An email addressed to Chisago County Commissioners Lora Walker, Rick Greene, George McMahon, Ben Montzka, and Mike Robinson, which is notable because Walker and McMahon both claimed publicly that they did not receive any racist or Islamophobic correspondence:
Enes Gluhic, the Islamic Community of Bosniaks’ representative on the cemetery project, says he’s never experienced so much discrimination in his 20 years living in Minnesota. A survivor of the 1992 Bosnian Genocide in which Bosnian Serbs killed thousands of Muslims, he escaped to America at 16.
“I have a lot of friends who are different religions. Buddhists and Christians and all kinds of friends who pointed or spoke of, ‘Oh you’re Muslim, this or that.’ None of that,” Gluhic says. “And now when I started doing the cemetery, and dealing with some of the neighbors in the Chisago area, that brought up a lot of the hatred that I felt during the war.”
In early December, the Chisago County Planning Commission approved the cemetery despite the outcry of some two dozen neighbors.
The neighbors, whose complaints were carefully limited to land use issues, claimed that the cemetery would hurt their property values, that a fence or a gate would be unsightly, and that Islamic casketless burials would poison the groundwater.
The Planning Commission ultimately disagreed on all these points because there are already a number of cemeteries near the proposed site, area farms have always had fences and gates, and there is no proof that natural burials contaminate the earth. Rather, there is evidence that exposure to embalming fluids -- per Christian funeral convention -- is harmful to human health. State law doesn't care either way.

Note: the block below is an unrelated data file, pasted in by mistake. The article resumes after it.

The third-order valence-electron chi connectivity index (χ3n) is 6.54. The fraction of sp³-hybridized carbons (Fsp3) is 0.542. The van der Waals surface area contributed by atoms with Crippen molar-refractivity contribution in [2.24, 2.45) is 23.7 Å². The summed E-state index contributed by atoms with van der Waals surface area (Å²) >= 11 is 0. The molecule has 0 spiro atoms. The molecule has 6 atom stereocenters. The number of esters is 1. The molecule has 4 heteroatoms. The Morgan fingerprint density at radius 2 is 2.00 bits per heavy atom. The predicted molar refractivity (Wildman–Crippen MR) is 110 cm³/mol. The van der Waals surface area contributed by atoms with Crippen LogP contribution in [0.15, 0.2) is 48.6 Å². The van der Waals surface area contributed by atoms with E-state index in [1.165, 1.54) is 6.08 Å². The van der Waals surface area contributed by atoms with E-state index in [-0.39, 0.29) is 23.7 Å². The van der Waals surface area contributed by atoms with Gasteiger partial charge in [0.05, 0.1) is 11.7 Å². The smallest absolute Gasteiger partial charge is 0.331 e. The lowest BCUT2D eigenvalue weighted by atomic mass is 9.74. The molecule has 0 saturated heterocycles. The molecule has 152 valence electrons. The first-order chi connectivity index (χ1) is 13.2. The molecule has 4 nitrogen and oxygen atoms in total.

The proposal then went to a final vote before the Chisago County Board of Commissioners on December 21.
Angry neighbors turned up again, armed with the same arguments. But this time, the county commissioners voted 3-2 to reject the cemetery.
Chairman Mike Robinson was clearly disappointed.
“There are a lot of people who are against this,” he said. “There are people who have called me up, and they’re not talking about the gate or the fence or whatever. They’re basically telling me that they don’t want it there because of the applicant's’ religion. It’s wrong what people are saying.”
Fellow commissioner Ben Montzka agreed.
“Maybe it would have been easier, if it had been a majority religion, if it had been a Lutheran cemetery or maybe a Baptist cemetery.”
Where other communities throughout the country have turned down mosques or Muslim cemeteries without good reason, they’ve usually had their decisions overturned in court.
In February 2016, Dakota County Judge David Knutson gave Castle Rock Township a tongue lashing for denying a Muslim cemetery. In that case, Castle Rock Township tried to argue that the cemetery would cause it to lose $17,000 in property tax revenue. The judge found that the township was lucky to collect more than $1,000 a year for that property.
The Chisago County commissioners were aware of that ruling at the time of their vote.
“You know, this is not the 1800s. I left Bosnia because of the persecution,” Gluhic said. “To here to be greeted by it again, I will not stand down, especially here in the United States. People come here for freedom.”